A call option gives the investor the right to buy stock, but not the obligation. It’s a contract that agrees to let you buy at a set price (called the strike price) for a certain limited time until its expiration date.
For the investor who holds a call option, hopefully the underlying value of the stock will go up. If the asset value rises above the strike price, you can exercise the option and buy stock at the original (strike) price. This means that you’re getting the stock well below current market value. So, the easy answer is that you should exercise when it rises above strike price.
However, exactly when you should exercise and buy the stock depends on market conditions. Will its underlying value continue to rise? If so, you may choose to wait longer before exercising. The price will be higher and you’ll still get it at that agreed upon price.
You also need to consider the implications on your capital if you exercise the option. Once exercised, you will need to buy 100 x the number of option contracts bought of shares at the strike price. If you do this, be sure you have enough capital in your account to make this trade.
Another alternative if the call option is in-the-money is to trade out of the option directly by selling those option contracts back in the market. Doing this still locks in the profits of the option without requiring additional capital. However, doing this incurs more transaction costs in the form of brokerage and exchange fees.
As soon as you tell your broker that you’d like to exercise, the process of buying the stock begins. When you exercise a call option, you get 100 shares in the stock per option contract. After exercising and buying the stock, you may choose to turn around and sell it. This is a way to make instant profit on your exercised call option. Investors choose to sell call options because they either don’t expect it to continue rising in value or they’re happy to make money on the premium.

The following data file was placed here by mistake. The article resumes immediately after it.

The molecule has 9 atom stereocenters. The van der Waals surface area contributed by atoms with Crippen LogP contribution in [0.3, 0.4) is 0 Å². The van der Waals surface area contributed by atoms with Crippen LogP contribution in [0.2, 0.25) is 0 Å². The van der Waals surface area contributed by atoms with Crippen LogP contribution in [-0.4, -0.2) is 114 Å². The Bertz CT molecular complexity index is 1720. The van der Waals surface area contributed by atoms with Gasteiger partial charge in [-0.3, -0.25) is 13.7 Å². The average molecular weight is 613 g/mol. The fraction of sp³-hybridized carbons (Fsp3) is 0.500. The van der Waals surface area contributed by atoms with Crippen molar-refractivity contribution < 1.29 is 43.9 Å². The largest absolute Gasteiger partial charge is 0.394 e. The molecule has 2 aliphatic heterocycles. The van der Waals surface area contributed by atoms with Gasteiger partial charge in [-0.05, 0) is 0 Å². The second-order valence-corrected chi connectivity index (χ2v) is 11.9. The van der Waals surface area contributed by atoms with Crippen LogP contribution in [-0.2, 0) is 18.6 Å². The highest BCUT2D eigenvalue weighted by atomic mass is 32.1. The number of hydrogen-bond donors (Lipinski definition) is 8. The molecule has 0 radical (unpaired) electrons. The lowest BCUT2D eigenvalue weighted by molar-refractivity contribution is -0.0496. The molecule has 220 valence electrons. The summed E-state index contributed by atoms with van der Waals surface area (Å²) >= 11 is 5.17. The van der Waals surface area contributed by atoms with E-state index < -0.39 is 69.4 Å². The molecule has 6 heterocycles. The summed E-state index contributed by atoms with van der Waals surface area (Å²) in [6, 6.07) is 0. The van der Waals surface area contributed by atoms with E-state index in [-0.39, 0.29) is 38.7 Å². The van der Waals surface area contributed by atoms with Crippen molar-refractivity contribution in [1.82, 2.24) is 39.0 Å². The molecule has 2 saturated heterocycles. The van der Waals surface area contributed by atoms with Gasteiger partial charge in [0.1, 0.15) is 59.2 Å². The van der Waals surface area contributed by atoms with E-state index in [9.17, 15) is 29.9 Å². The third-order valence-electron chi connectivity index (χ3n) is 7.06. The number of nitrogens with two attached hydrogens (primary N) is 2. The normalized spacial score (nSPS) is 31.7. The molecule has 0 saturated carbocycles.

Another option is to hold onto the stock if you anticipate that it will continue to rise in value. If the value begins to drop, you can sell the stock immediately and, if your call option strike price is still below the current market value, you’ll still come out ahead. This is the major benefit of options; they leverage risk in a changeable market.
When discussing call options, we often speak of investors ‘going long’ or ‘going short.’ Basically, ‘going long’ means buying a call option. When you sell a call option, it’s called ‘going short.’ This refers to the time left before the option expires.
You should only exercise a call option when you stand to make a good profit. For each transaction, you pay a commission to the broker. You then pay more fees when you sell the stock. This is pointless unless it’s going to garner you a good profit.
Many financial specialists advise against exercising a call option just to turn around and sell the stock. The reason is that it invites unnecessary risk. Stock prices can change drastically from day to day. There is also what’s called ‘weekend risk,’ where an investor exercises a call option on Friday with the intention of selling the stock Monday. A lot can happen in two days. Most financial advisors recommend only exercising if you’re going to hang onto the stock for a while.
There really is no easy answer to when is a good time to exercise a call option. It all depends on your investing strategy, current market conditions and a number of other factors.